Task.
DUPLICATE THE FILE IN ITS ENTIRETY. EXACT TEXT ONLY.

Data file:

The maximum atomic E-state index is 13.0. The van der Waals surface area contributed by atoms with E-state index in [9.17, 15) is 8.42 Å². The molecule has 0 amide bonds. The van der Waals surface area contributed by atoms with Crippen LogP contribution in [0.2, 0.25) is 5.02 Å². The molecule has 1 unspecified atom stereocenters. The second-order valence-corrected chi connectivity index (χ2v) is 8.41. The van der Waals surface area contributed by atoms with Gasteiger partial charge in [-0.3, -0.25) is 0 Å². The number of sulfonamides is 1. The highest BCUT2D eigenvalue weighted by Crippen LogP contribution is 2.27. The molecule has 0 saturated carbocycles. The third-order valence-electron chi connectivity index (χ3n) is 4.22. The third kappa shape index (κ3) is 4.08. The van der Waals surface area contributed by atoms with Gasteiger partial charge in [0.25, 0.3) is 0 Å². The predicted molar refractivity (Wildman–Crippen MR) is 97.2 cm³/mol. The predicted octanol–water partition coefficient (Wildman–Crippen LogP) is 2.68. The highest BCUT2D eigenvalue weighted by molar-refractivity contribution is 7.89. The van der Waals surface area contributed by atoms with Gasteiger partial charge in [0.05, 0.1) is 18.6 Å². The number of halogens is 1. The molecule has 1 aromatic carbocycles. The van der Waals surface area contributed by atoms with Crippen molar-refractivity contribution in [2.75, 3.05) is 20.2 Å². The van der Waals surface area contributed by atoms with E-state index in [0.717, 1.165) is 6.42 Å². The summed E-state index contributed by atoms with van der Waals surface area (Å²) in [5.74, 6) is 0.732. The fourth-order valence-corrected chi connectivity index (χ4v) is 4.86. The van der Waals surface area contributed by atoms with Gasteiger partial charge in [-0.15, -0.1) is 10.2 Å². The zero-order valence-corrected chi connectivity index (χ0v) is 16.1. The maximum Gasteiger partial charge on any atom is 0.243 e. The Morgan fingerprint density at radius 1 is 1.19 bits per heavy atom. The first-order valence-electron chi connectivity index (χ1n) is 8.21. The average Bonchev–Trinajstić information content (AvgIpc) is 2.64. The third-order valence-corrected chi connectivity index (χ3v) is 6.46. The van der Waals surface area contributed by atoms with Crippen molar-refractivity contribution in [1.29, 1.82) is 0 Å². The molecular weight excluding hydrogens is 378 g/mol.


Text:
The maximum atomic E-state index is 13.0. The van der Waals surface area contributed by atoms with E-state index in [9.17, 15) is 8.42 Å². The molecule has 0 amide bonds. The van der Waals surface area contributed by atoms with Crippen LogP contribution in [0.2, 0.25) is 5.02 Å². The molecule has 1 unspecified atom stereocenters. The second-order valence-corrected chi connectivity index (χ2v) is 8.41. The van der Waals surface area contributed by atoms with Gasteiger partial charge in [-0.3, -0.25) is 0 Å². The number of sulfonamides is 1. The highest BCUT2D eigenvalue weighted by Crippen LogP contribution is 2.27. The molecule has 0 saturated carbocycles. The third-order valence-electron chi connectivity index (χ3n) is 4.22. The third kappa shape index (κ3) is 4.08. The van der Waals surface area contributed by atoms with Gasteiger partial charge in [0.25, 0.3) is 0 Å². The predicted molar refractivity (Wildman–Crippen MR) is 97.2 cm³/mol. The predicted octanol–water partition coefficient (Wildman–Crippen LogP) is 2.68. The highest BCUT2D eigenvalue weighted by molar-refractivity contribution is 7.89. The van der Waals surface area contributed by atoms with Gasteiger partial charge in [0.05, 0.1) is 18.6 Å². The number of halogens is 1. The molecule has 1 aromatic carbocycles. The van der Waals surface area contributed by atoms with Crippen molar-refractivity contribution in [2.75, 3.05) is 20.2 Å². The van der Waals surface area contributed by atoms with E-state index in [0.717, 1.165) is 6.42 Å². The summed E-state index contributed by atoms with van der Waals surface area (Å²) in [5.74, 6) is 0.732. The fourth-order valence-corrected chi connectivity index (χ4v) is 4.86. The van der Waals surface area contributed by atoms with Gasteiger partial charge in [-0.15, -0.1) is 10.2 Å². The zero-order valence-corrected chi connectivity index (χ0v) is 16.1. The maximum Gasteiger partial charge on any atom is 0.243 e. The Morgan fingerprint density at radius 1 is 1.19 bits per heavy atom. The first-order valence-electron chi connectivity index (χ1n) is 8.21. The average Bonchev–Trinajstić information content (AvgIpc) is 2.64. The third-order valence-corrected chi connectivity index (χ3v) is 6.46. The van der Waals surface area contributed by atoms with Crippen molar-refractivity contribution in [1.29, 1.82) is 0 Å². The molecular weight excluding hydrogens is 378 g/mol.